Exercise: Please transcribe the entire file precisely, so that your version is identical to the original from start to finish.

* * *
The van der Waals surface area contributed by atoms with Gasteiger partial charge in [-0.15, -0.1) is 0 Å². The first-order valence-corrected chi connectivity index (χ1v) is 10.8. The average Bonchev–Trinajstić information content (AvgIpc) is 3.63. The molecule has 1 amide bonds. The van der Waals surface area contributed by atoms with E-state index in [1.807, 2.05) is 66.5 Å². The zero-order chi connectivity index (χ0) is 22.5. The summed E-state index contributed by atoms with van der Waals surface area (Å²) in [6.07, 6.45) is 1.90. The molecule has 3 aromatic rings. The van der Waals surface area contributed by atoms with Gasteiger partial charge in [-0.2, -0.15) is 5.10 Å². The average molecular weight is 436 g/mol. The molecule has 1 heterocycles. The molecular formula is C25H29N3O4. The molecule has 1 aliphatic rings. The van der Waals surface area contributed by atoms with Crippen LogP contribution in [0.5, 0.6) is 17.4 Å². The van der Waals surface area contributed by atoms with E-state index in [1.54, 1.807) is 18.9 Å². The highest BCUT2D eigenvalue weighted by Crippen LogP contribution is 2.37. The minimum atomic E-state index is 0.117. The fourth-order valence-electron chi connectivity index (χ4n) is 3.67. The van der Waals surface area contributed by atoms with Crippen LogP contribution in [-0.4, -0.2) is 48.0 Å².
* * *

The van der Waals surface area contributed by atoms with Gasteiger partial charge in [-0.15, -0.1) is 0 Å². The first-order valence-corrected chi connectivity index (χ1v) is 10.8. The average Bonchev–Trinajstić information content (AvgIpc) is 3.63. The molecule has 1 amide bonds. The van der Waals surface area contributed by atoms with E-state index in [1.807, 2.05) is 66.5 Å². The zero-order chi connectivity index (χ0) is 22.5. The summed E-state index contributed by atoms with van der Waals surface area (Å²) in [6.07, 6.45) is 1.90. The molecule has 3 aromatic rings. The van der Waals surface area contributed by atoms with Gasteiger partial charge in [-0.2, -0.15) is 5.10 Å². The average molecular weight is 436 g/mol. The molecule has 1 heterocycles. The molecular formula is C25H29N3O4. The molecule has 1 aliphatic rings. The van der Waals surface area contributed by atoms with Crippen LogP contribution in [0.5, 0.6) is 17.4 Å². The van der Waals surface area contributed by atoms with E-state index in [1.54, 1.807) is 18.9 Å². The highest BCUT2D eigenvalue weighted by Crippen LogP contribution is 2.37. The minimum atomic E-state index is 0.117. The fourth-order valence-electron chi connectivity index (χ4n) is 3.67. The van der Waals surface area contributed by atoms with Crippen LogP contribution in [-0.4, -0.2) is 48.0 Å².